Reading: Stephen R. Platt — Autumn in the Heavenly Kingdom: China, the West, and the Epic Story of the Taiping Civil War

Back to China. Three of the unfinished books on my shelves are on China, and none of them light reading. But having finished my latest science-fiction frenzy, it’s time to read for self-betterment and such forth.

My attention lately seems to be coalescing around a period from late-Qing Dynasty to the end of the Republican Era, more or less from the mid-19th Century to 1949, but with plenty of leeway for adventures on the side, and there is masses of insanely good reading to be had. Perhaps it’s that my interest brings my awareness to what’s been published, but it feels like the last decade or so has seen some quite impressive research and scholarship done on this period (and China in general), and the resulting books are real gems. So, amidst my list of “want and shall buy”, Stephen R. Platt’s Autumn in the Heavenly Kingdom: China, the West, and the Epic Story of the Taiping Civil War made it to the top and after some time sitting on the shelf at Saint George’s, I picked it up last Thursday.

It’s probably an apt moment to be reading this, while the 18th Communist Party Congress grinds along, Hu Jintao and Grandpa Wen replaced by Xi Jinping and Li Keqiang, lip service paid to dealing with corruption while whatever legitimacy the Party might have once had long vanished. It’s possibly a fascination for me, as well as a sadness in seeing a vast country of countries suffer such lost chances — the most recent almost-lifetime of communist-in-name-only rule being merely a prolonged rubbing of faces in the dirt — and finding the threads in its history of where things fell apart. The Taiping Rebellion is perhaps one such moment, or at least this is what Platt contends, and given I know not so much of these specific events, I am duly educating myself.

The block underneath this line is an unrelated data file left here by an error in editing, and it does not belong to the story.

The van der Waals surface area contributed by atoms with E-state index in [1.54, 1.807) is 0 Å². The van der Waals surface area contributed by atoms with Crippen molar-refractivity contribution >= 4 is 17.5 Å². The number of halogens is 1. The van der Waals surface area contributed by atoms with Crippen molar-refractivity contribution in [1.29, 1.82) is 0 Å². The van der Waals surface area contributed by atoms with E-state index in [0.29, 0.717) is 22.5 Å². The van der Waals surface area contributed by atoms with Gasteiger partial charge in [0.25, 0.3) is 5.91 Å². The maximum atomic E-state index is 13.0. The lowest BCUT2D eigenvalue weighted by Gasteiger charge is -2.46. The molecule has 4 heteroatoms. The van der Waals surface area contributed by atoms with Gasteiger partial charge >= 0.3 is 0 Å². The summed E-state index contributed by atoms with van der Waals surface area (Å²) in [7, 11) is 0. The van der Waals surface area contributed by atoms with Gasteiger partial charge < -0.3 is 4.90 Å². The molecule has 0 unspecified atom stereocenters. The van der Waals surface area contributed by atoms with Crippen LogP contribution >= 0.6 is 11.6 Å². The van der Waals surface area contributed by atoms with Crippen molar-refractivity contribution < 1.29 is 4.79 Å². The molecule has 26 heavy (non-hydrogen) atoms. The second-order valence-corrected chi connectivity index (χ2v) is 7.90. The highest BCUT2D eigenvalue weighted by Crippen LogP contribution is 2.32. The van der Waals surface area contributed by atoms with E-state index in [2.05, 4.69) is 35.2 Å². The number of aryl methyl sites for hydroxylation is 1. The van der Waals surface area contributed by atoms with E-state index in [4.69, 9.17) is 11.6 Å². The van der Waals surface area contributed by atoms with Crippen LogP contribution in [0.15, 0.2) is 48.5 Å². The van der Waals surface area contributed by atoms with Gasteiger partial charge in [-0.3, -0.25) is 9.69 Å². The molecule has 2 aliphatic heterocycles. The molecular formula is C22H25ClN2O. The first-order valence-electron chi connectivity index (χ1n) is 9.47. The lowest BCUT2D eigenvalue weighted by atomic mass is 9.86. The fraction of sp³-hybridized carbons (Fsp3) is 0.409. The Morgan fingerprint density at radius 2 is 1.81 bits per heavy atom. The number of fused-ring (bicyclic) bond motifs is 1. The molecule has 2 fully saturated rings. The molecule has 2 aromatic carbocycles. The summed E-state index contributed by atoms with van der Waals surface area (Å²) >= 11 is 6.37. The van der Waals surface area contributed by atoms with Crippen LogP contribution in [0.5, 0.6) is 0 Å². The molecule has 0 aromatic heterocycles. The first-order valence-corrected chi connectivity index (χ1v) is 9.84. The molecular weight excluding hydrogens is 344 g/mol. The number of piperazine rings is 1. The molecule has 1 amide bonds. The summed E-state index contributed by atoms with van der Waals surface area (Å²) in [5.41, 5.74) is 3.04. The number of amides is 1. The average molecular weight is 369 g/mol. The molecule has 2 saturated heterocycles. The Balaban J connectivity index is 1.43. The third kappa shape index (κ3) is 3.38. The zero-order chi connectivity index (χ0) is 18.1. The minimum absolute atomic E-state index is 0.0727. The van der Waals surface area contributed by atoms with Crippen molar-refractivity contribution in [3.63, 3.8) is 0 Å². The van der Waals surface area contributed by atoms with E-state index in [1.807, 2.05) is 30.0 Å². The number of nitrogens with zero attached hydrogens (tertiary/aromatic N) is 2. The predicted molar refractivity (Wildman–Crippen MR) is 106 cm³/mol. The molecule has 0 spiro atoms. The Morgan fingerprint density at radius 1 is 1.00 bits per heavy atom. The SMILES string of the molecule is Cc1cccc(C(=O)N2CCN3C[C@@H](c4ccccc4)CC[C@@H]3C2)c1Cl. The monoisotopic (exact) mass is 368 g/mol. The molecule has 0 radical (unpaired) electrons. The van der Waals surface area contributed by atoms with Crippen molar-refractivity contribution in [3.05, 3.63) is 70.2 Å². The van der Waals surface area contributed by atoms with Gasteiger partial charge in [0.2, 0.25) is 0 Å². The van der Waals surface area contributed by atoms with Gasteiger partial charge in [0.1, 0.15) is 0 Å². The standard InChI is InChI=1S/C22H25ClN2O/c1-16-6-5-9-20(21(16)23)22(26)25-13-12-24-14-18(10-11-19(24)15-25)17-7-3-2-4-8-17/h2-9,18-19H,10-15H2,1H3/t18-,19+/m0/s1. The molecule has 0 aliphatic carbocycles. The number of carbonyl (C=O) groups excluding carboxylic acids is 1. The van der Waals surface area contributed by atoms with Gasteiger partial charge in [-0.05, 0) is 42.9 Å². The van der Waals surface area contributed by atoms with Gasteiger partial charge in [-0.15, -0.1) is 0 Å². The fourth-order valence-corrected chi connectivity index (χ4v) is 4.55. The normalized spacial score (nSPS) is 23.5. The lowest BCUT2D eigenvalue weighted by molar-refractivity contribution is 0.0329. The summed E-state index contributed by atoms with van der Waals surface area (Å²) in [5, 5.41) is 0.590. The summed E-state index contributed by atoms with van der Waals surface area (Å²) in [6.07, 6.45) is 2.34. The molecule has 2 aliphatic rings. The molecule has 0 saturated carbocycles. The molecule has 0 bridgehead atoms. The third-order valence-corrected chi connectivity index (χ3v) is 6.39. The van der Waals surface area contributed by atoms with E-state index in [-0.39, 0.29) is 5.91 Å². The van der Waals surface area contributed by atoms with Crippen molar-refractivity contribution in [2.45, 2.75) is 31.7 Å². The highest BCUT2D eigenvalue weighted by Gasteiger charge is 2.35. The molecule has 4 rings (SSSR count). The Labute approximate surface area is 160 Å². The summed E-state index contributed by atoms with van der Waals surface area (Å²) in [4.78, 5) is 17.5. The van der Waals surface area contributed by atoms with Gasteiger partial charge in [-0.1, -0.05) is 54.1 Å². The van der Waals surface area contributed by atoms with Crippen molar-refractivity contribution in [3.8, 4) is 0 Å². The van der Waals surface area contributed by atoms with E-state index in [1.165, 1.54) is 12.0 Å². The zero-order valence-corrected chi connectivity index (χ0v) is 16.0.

Let’s talk about presentation. A beautiful cover — very Chinese, set in Minion typeface, though a different sans-serif is used for titles which looks like Bank Gothic Light, I think a peculiar choice, and not so attractive. The pages are deckle edge cut, which is rather pretty to look at and to touch, so I will be thumbing them a lot. It’s not quite The Gender of Memory, but nonetheless looks and feels … mmm, fondling the dust jacket.